Injury at Social or Recreational Event | Florida Workers’ Compensation
Employers, or groups of employees, sometimes organize events for coworkers to get exercise, increase camaraderie, i.e. sometimes called “team building”. But what happens when someone gets hurt at one of these events, is the injury covered under workers’ compensation? A worker sustaining Injury at Social or Recreational Event is a very fact specific inquiry, and coverage can vary based on several factors.
First, we start by looking at the statute:
(1) RECREATIONAL AND SOCIAL ACTIVITIES.—Recreational or social activities are not compensable unless such recreational or social activities are an expressly required incident of employment and produce a substantial direct benefit to the employer beyond improvement in employee health and morale that is common to all kinds of recreation and social life.
The two requirements for coverage of an Injury at Social or Recreational Event from the statute are as follows:
- The social or recreational event must be expressly required incident of employment; AND
- The engagement must produce a substantial direct benefit to the employer BEYOND the benefit of the activity itself.
These two statutory requirements can also be argued for or against in several different ways. It is helpful to use real world examples to see how the courts interpret the above requirements.
In the case of Karen Reynolds v. Anixter Power Solutions and Travelers Insurance Company, 287 So.3d 670 (Fla 1st DCA 2019), Ms. Reynolds was injured while bowling at an employer event during regular working hours. The Judge of Compensation Claims denied compensability, finding the event was a recreational activity not covered by workers’ compensation under the two prongs above.
The First DCA reversed the judge finding the injury was covered. The DCA noted “There is no dispute that the bowling event was during regular work hours, Anixter paid employees who attended the event, and Claimant was not told she could have remained at work or taken a vacation day rather than attend the event. No other alternative was offered by the employer.” This satisfies the first prong. “The purpose of the event was to improve morale and, as testified to by Claimant’s supervisor, to discuss ‘some of our goals for the next year.’” The First DCA held this fact supported the second prong of a substantial and direct benefit to the employer.
In a more recent case decided by a Judge of Compensation Claims in December 2022, illustrates the inverse. In Angela Kraft v. GE Aviation Systems, 22-013026RLY, Ms. Kraft was injured while employees were making a memorial garden to coworkers who passed away from COVID 19. As she was pulling a vine out of a tree, she slipped and injured her knee. The employer in this case provided eight hours of paid time for employees to engage in a volunteer opportunity of their choice. There were many different opportunities available at various times. In this situation, the garden, while important to provide a place for employees to grieve their lost coworkers/loved ones, did not provide any direct benefit to the employer, i.e. there was no business discussed or commercial interest intertwined with the garden. Participation was completely voluntary and there were no adverse consequences if an employee chose to forego the garden activity. In fact, the email informing employees of the garden went to approximately 270 employees. Approximately 15-20 chose to engage in the memorial garden event. These facts, i.e. no benefit to the employer and voluntary participation with not a hint of adverse consequences if an employee did not engage in the event, led the Judge to find there was no coverage because the facts failed both prongs. It should be noted that as of the writing of this blog, Ms. Kraft has appealed the 12/9/2022 denial of her claim.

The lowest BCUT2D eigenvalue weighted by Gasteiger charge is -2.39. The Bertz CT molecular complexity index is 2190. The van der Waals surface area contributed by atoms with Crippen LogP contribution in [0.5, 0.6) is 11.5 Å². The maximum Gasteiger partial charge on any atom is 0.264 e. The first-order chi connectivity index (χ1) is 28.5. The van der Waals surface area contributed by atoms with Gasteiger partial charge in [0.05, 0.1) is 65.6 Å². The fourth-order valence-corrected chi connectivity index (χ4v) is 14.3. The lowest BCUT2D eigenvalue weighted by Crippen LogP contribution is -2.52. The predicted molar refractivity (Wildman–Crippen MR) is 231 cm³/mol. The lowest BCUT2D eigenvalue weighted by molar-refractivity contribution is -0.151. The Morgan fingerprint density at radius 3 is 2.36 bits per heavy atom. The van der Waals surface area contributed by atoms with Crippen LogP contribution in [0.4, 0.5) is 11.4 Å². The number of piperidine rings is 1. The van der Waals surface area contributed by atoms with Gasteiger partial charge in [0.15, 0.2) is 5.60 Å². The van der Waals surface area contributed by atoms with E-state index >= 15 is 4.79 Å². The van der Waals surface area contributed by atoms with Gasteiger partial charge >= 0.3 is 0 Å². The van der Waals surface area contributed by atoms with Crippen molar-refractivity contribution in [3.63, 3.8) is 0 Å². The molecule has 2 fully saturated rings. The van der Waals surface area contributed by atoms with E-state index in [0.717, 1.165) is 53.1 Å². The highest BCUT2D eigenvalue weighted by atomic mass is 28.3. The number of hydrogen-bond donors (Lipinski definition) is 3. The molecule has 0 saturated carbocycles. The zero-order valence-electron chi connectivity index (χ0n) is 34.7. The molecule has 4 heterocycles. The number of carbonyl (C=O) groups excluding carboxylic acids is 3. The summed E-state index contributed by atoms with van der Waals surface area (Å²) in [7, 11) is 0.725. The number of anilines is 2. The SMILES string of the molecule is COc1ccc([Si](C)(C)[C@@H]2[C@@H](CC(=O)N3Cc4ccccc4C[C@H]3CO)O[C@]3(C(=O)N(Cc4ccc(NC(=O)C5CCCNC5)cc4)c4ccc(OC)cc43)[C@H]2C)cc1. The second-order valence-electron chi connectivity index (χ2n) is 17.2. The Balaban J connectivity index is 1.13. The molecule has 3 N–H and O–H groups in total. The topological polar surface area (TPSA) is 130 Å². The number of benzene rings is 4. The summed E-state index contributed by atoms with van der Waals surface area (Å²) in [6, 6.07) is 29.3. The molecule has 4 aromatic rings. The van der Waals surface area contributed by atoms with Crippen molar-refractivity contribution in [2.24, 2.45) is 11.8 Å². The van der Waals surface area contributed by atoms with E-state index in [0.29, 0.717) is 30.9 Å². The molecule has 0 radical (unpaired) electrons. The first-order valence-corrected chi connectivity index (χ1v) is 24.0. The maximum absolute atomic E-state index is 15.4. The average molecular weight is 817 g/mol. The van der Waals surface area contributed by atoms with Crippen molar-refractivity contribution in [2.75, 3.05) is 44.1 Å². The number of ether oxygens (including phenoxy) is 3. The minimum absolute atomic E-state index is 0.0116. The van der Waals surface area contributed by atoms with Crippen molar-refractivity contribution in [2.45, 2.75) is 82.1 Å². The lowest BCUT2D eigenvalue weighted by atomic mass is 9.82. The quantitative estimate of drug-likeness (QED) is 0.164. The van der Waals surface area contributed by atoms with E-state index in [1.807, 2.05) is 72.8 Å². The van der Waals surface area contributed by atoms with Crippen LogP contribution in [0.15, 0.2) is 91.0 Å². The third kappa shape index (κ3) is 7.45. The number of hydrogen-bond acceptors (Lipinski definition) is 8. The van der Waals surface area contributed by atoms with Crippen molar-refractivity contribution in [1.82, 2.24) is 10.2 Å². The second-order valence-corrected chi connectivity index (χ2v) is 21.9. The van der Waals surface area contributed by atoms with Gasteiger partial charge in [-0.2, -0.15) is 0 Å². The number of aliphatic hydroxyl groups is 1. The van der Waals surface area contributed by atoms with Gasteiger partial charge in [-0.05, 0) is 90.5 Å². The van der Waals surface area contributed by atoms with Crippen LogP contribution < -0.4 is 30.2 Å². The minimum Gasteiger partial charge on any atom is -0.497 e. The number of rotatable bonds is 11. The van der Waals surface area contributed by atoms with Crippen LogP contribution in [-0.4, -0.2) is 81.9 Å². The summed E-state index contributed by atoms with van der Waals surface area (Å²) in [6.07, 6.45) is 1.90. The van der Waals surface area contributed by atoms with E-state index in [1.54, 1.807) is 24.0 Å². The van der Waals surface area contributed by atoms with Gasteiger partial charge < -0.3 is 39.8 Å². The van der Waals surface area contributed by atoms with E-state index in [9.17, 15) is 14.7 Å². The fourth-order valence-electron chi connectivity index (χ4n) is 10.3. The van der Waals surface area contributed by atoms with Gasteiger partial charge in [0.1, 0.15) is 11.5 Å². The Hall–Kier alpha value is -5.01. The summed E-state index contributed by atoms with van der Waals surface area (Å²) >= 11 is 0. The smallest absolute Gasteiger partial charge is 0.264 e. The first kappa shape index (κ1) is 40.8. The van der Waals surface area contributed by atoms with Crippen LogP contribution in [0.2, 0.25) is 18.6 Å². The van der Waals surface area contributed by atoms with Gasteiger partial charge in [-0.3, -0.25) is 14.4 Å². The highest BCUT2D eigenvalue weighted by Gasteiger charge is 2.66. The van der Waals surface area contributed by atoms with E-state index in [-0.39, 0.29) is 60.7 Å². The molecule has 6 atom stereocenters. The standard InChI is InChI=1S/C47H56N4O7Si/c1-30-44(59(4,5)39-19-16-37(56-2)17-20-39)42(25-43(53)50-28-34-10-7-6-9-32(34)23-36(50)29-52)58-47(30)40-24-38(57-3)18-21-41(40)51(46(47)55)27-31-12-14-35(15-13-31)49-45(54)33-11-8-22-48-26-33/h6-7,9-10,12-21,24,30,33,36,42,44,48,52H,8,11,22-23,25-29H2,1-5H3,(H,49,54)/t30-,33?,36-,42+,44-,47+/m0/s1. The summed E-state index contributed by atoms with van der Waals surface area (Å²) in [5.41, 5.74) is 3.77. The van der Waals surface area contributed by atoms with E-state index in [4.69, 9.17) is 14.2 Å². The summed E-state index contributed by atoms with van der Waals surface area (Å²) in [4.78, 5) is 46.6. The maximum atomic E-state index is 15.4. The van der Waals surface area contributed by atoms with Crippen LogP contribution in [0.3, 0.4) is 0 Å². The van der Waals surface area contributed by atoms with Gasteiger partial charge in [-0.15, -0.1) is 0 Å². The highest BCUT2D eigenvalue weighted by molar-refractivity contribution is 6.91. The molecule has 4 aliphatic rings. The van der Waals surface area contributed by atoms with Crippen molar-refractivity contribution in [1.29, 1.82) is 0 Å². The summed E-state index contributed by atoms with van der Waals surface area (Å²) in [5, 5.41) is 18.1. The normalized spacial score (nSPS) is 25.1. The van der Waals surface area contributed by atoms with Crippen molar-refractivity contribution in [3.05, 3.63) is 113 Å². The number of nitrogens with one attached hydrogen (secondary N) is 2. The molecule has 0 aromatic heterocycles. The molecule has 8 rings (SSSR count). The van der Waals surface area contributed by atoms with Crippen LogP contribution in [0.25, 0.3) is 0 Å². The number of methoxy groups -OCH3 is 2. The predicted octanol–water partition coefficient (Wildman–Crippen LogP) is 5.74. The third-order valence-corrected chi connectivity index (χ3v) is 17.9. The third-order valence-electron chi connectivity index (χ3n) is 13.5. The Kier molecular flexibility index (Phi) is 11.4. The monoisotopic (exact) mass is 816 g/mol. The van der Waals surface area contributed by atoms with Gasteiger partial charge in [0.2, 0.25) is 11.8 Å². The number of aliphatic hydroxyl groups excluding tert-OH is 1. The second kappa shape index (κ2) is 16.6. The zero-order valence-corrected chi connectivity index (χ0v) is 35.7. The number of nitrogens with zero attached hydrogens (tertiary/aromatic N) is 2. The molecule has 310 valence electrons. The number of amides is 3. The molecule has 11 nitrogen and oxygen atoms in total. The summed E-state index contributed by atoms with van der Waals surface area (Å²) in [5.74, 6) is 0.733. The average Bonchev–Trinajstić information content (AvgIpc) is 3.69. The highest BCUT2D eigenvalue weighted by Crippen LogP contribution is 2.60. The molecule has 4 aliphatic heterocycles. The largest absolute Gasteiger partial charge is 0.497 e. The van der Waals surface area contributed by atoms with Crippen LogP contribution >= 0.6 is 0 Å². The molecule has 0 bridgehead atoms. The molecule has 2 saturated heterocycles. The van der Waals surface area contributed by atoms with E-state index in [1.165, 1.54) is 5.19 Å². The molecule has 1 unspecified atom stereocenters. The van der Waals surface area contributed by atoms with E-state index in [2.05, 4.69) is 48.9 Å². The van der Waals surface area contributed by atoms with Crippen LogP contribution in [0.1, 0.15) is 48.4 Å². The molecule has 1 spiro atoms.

Whether an Injury at Social or Recreational Event is covered can be complex, as our employment activities are complex, and therefore whether these injuries are covered can vary greatly by the particular facts and circumstances surrounding the event and the purpose of the event.